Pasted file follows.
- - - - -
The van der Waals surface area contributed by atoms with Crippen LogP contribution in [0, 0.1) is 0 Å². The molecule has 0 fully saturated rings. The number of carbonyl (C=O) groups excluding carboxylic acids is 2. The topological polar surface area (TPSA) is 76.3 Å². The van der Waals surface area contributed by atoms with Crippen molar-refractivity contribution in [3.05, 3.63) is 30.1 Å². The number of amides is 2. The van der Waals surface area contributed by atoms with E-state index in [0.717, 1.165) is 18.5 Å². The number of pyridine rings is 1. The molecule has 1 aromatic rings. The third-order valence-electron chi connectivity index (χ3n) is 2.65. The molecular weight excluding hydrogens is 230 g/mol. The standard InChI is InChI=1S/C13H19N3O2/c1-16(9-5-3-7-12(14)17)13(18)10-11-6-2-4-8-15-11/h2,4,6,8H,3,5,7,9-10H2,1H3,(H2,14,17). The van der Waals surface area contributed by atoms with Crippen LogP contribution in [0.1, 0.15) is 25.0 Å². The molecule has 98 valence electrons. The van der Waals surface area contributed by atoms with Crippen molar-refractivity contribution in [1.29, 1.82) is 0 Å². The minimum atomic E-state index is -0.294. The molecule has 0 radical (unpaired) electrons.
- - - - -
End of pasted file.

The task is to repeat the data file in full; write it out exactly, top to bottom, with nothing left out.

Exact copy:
The van der Waals surface area contributed by atoms with Crippen LogP contribution in [0, 0.1) is 0 Å². The molecule has 0 fully saturated rings. The number of carbonyl (C=O) groups excluding carboxylic acids is 2. The topological polar surface area (TPSA) is 76.3 Å². The van der Waals surface area contributed by atoms with Crippen molar-refractivity contribution in [3.05, 3.63) is 30.1 Å². The number of amides is 2. The van der Waals surface area contributed by atoms with E-state index in [0.717, 1.165) is 18.5 Å². The number of pyridine rings is 1. The molecule has 1 aromatic rings. The third-order valence-electron chi connectivity index (χ3n) is 2.65. The molecular weight excluding hydrogens is 230 g/mol. The standard InChI is InChI=1S/C13H19N3O2/c1-16(9-5-3-7-12(14)17)13(18)10-11-6-2-4-8-15-11/h2,4,6,8H,3,5,7,9-10H2,1H3,(H2,14,17). The van der Waals surface area contributed by atoms with Crippen LogP contribution in [0.1, 0.15) is 25.0 Å². The molecule has 98 valence electrons. The van der Waals surface area contributed by atoms with Crippen molar-refractivity contribution in [1.29, 1.82) is 0 Å². The minimum atomic E-state index is -0.294. The molecule has 0 radical (unpaired) electrons.